On Monday, the US and Mexico reached an agreement that will end potential high tariff burdens on sugar imports from Mexico. The ongoing dispute was ended only hours before regulators of the world’s largest economy imposed sanctions on Mexican imports.
The United States Department of Commerce said that officials from both countries and other Mexican sugar importers signed a draft that would prevent the imposition of duties. The agreement includes a provision that will prevent concentrated imports during certain seasons, as well as limiting the amount of refined sugar that can enter the US market. The agreement also includes guidelines to avoid minimum price undercutting and / or maintaining artificially low prices.
According to Forbes Mexico, the result means that Mexican producers agree to sell sugar for a minimum of $0.2357 per pound of refined sugar and $0.2075 per pound for unrefined sugar. The new agreement will help resolve a dispute that has threatened to turn into a trade war, as Mexico already said it would turn to the World Trade Organization for assistance against the US.
The long-standing dispute began in March, when the US filed a complaint claiming Mexico was flooding the heavily-protected US market with cheap sugar products, potentially costing them $1 billion in net income loss during the 2013 and 2014 crop year.
In a recent statement, the Agriculture Secretariat said, “We deeply regret the U.S. industry’s decision, which is contrary to the spirit of cooperation that has marked the relationship between the two countries in the sweetener industry, and could seriously disrupt the delicate balance that exists in the trade of these products.”
The Secretariat also said that the actions of the U.S. sugar industry “have the potential to affect a significant number of families in Mexico who are employed in this activity, as well as damage those U.S. productive sectors that depend on Mexican sugar as a production input, such as the pastry and confectionery industry.”
In a press release, Stefan Selig, Undersecretary of International Trade said, “The agreements should provide a key stability in a market that is important for both countries, ensuring that farmers and sugar millers United States have the opportunity to compete on an equal footing.”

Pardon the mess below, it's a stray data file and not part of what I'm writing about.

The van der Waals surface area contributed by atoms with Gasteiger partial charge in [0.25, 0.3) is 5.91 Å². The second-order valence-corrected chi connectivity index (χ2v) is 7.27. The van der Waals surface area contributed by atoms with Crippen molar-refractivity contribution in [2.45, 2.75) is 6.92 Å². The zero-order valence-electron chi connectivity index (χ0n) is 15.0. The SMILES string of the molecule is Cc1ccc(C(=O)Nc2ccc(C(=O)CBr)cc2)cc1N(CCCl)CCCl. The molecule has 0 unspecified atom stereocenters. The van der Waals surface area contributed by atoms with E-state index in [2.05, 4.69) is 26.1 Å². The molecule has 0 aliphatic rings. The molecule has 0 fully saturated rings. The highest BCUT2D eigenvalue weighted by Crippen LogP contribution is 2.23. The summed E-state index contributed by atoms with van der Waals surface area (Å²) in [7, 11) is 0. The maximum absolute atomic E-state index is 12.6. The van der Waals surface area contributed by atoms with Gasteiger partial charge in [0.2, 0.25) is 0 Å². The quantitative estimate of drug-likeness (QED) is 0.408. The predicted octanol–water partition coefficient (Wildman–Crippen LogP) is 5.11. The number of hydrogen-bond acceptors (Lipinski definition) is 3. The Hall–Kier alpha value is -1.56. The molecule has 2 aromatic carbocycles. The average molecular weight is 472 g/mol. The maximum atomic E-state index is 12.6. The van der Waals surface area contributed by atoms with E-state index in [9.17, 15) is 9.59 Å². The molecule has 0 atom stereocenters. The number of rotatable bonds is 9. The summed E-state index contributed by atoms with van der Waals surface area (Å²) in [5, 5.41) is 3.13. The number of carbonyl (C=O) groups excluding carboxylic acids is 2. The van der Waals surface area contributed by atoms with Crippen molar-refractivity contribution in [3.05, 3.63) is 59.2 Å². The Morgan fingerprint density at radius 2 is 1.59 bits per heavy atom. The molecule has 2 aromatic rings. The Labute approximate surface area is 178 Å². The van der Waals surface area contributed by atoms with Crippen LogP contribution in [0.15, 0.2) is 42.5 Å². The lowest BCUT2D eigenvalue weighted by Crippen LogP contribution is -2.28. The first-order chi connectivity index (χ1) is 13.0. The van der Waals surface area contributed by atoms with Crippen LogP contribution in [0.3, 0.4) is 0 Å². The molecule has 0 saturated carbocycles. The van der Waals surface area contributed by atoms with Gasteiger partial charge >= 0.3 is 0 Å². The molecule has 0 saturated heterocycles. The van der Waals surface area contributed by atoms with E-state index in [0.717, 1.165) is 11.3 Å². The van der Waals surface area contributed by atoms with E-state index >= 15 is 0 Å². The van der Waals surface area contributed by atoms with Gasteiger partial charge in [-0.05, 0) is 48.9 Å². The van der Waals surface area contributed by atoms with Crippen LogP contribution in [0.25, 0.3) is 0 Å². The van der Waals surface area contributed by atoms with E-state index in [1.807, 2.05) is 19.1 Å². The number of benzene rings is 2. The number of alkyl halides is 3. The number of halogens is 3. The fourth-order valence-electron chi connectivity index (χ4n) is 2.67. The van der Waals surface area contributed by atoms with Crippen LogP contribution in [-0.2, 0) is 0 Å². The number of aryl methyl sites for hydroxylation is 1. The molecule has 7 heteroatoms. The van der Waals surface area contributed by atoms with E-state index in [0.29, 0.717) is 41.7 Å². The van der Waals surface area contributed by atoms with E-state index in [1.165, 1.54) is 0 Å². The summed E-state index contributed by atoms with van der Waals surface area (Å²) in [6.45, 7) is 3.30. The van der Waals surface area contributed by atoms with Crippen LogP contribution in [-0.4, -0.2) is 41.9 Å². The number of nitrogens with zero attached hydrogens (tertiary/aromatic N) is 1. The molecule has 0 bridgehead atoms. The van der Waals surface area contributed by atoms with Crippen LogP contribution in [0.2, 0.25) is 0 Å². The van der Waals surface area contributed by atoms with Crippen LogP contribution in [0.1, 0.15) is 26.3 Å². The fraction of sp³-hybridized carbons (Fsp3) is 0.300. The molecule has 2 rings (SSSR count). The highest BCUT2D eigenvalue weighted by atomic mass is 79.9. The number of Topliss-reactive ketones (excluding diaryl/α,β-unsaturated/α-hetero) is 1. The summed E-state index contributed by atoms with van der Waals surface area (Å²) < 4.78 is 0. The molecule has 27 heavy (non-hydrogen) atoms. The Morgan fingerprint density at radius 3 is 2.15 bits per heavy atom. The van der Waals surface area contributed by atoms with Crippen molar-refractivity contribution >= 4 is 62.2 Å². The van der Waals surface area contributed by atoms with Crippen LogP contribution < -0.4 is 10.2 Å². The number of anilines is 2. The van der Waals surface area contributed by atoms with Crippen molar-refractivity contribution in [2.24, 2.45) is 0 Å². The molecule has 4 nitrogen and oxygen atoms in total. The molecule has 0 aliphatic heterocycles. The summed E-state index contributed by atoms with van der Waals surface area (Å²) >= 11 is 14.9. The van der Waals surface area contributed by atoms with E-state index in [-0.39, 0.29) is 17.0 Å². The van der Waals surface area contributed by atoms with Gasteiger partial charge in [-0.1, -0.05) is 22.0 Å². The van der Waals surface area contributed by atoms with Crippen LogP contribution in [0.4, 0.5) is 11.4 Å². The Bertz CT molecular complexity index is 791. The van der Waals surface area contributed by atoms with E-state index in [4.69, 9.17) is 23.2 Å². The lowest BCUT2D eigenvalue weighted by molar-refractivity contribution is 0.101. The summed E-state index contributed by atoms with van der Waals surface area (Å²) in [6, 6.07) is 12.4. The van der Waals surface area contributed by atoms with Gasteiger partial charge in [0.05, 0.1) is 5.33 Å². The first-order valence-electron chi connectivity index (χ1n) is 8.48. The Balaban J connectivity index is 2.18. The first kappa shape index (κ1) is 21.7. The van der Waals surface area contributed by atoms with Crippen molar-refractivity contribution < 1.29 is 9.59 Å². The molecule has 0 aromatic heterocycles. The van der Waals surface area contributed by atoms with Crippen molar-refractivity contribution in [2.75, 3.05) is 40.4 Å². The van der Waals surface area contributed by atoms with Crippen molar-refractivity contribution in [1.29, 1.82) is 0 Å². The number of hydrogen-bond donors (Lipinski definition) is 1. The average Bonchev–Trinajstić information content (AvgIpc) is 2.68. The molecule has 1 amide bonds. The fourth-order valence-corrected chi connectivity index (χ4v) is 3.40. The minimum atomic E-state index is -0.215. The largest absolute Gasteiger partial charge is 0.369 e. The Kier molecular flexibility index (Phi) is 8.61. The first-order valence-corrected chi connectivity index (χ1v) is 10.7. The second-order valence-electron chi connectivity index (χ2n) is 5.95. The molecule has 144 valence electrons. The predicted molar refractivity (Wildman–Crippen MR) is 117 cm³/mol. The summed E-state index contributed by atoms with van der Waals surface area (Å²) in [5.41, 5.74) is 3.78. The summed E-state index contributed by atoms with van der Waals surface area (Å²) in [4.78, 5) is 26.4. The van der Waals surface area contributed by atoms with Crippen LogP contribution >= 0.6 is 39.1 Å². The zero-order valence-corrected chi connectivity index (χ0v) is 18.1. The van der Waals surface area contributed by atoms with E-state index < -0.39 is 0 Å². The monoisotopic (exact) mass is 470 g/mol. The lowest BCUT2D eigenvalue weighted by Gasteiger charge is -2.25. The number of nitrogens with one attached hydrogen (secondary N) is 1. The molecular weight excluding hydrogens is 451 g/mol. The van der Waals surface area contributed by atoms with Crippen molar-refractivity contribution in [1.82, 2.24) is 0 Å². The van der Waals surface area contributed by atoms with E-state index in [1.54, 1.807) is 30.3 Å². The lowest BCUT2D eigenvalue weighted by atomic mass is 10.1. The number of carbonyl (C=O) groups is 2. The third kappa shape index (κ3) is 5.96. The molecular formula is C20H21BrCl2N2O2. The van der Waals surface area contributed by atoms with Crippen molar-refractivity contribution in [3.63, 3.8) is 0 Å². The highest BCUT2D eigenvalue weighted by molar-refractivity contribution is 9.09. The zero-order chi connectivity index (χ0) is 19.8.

The deal allowed Mexico to prepare for the new restrictions on sales in one of its largest markets while Global Mills continues to struggle to cover operating costs after four consecutive years of surplus revenues.
Carlos Rello Lara, CEO Fund Expropriated Sugar Sector Enterprises (FEESA), who operates nine state-owned mills in Mexico says, “How do you think this can be positive if before we had a free trade agreement, and today we have restrictions.”
On Monday, the US Department of Commerce recommended that tariffs on Mexican sugar be increased 17.01 percent, differing from preliminary suggestions of margins between 39.54 percent and 47.26 percent for dumping what they referred to as cheap, subsidized supplies on the US market. For now, under the agreement, these duties are suspended for at least 30 days until the US Department of Commerce completes a new draft agreement.
According the American company, Sweeteners Users Association, “If the draft agreement between the US and Mexico is adopted, we can expect the same market uncertainty that is generating excessively high sugar prices in the US now. That uncertainty will mean that US consumers and users of sweeteners in the United States, including food and beverage manufacturers, will be forced to spend more on sugar.”
Mexico is one of the largest sugar providers to the US, providing sugar for consumer use as well as company manufacturing to Mondelez International Inc., Hershey Co., Coca Cola Co., and General Mills Inc. The US is unable to meet its own sugar demand.